Castro knows it is unlikely that any democracy would send any politically charged detainee to the kangaroo court system of a Venezuela under Chavez or Cuba under Castro. He has thus turned Posada Carriles' entry into the United States into a propaganda bonanza, seriously undermining our attempts to secure a hemispheric consensus against all forms of terrorism, including those practiced by Cuba and Venezuela in Colombia and elsewhere.

William Rogers, a senior partner at the Washington-based Arnold & Porter law firm and a former US assistant secretary of state for Inter-American Affairs, had this to say to the Herald:

A refusal to extradite will be interpreted throughout the Hemisphere as US acceptance of terrorism as long as the terrorist act was directed against a regime we don't like. But reciprocity is the essence of international affairs. What is in one case sauce for the goose will soon be sauce for the gander.

Mr. Peters, as quoted in the Herald piece mentioned above, writes that "failure to treat Posada Carriles as a suspected terrorist would tell the Cuban people that while Washington stands for democracy, at times it also accommodates a tiny expatriate minority that would kill Cuban civilians to achieve it."

A report from Knight-Ridder Newspapers likens Castro's "strategy in the Posada case to the 'Battle of Ideas' launched during the seven-month international custody battle over Elian Gonzalez, who was returned to Cuba in 2000."

A glaring difference, however, is that Miami's Cuban-American community has not rallied in support of Posada, an issue that could weaken Castro's campaign, said Damian Fernandez, director of the Cuban Research Institute at Florida International University.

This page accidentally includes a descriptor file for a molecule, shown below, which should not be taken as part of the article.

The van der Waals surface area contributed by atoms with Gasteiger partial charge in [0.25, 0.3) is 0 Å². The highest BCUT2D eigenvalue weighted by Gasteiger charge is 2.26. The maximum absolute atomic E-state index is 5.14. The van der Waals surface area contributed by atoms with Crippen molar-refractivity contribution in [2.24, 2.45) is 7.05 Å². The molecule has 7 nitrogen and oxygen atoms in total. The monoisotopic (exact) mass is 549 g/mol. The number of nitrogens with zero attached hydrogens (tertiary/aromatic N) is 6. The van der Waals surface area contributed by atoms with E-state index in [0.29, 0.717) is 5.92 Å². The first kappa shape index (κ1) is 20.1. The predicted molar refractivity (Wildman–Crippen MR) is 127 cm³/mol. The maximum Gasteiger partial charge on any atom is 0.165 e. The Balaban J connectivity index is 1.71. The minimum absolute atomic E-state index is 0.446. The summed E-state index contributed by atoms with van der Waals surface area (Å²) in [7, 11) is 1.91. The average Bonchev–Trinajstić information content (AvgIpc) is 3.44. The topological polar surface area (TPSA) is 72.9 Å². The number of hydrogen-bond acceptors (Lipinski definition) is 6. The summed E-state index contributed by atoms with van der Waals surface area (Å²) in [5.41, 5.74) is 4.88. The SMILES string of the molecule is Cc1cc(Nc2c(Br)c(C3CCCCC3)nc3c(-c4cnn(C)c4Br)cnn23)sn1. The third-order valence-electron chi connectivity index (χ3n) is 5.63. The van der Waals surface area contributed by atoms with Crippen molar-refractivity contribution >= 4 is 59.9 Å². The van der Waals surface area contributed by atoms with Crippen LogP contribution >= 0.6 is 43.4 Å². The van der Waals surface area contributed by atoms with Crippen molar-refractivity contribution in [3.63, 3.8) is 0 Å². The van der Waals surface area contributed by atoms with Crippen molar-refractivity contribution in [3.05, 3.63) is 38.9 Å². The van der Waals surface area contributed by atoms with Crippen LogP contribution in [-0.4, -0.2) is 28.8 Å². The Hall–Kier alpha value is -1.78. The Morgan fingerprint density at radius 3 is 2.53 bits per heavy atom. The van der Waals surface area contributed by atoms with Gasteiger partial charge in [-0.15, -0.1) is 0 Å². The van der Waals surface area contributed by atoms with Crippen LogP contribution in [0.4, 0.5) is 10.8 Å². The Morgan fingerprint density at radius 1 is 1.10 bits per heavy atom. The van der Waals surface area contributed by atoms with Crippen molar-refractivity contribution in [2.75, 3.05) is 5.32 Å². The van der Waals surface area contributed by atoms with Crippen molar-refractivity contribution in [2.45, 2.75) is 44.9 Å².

'This is a variation of a very old theme to try to rally the politics of passion, but Posada Carriles doesn't have the same resonance that Elian did,' Fernandez said. 'Politics of passion requires an enemy, a vociferous opponent. That's not happening.'

Castro's alliance with Venezuelan leader Hugo Chavez has helped to bolster the impact of his moves vis-a-vis the US, as some sources point out. An editorial in the South Florida-based Sun-Sentinel, for instance, argues that "a discount oil deal with Venezuela allows Castro to mitigate the impact of US travel and remittance restrictions."

So, what should the US do with Posada?

Laura Carlsen, director of the Americas Program of the International Relations Center, writes that "the Bush administration should set ideologies aside and view the Posada case as a golden opportunity."

It is an opportunity for the US government to dispel widely expressed suspicions around the world that its war on terrorism has ulterior motives, and to stand on the principle that terrorism is a threat to humanity from across the political spectrum. It is also an opportunity to apply international law above geopolitical interests.

The Miami Herald writes in an editorial that "he shouldn't be sent to Venezuela or Cuba, where fair trials aren't the norm."

Unfortunately, the United States didn't sign on to the International Criminal Court, which would be a viable venue for trying him. Finding a third country to take him could be difficult. Meantime, Mr. Posada should remain detained.

It appears that US authorities would have to decide by Thursday afternoon "to either allow him to continue staying here under a political asylum application – which could be seen as harboring a terrorist – or figure out what else to do with him," reports The Los Angeles Times. Federal officials said immigration rules gave them 48 hours to decide on Posada's status.

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It's a double standard. Personally I'd like to see him go to trial in Italy for killing that Italian tourist in Cuba.

Of course! jtk said it right.

Terrorism is only terrorism if the act of terror is against US interests.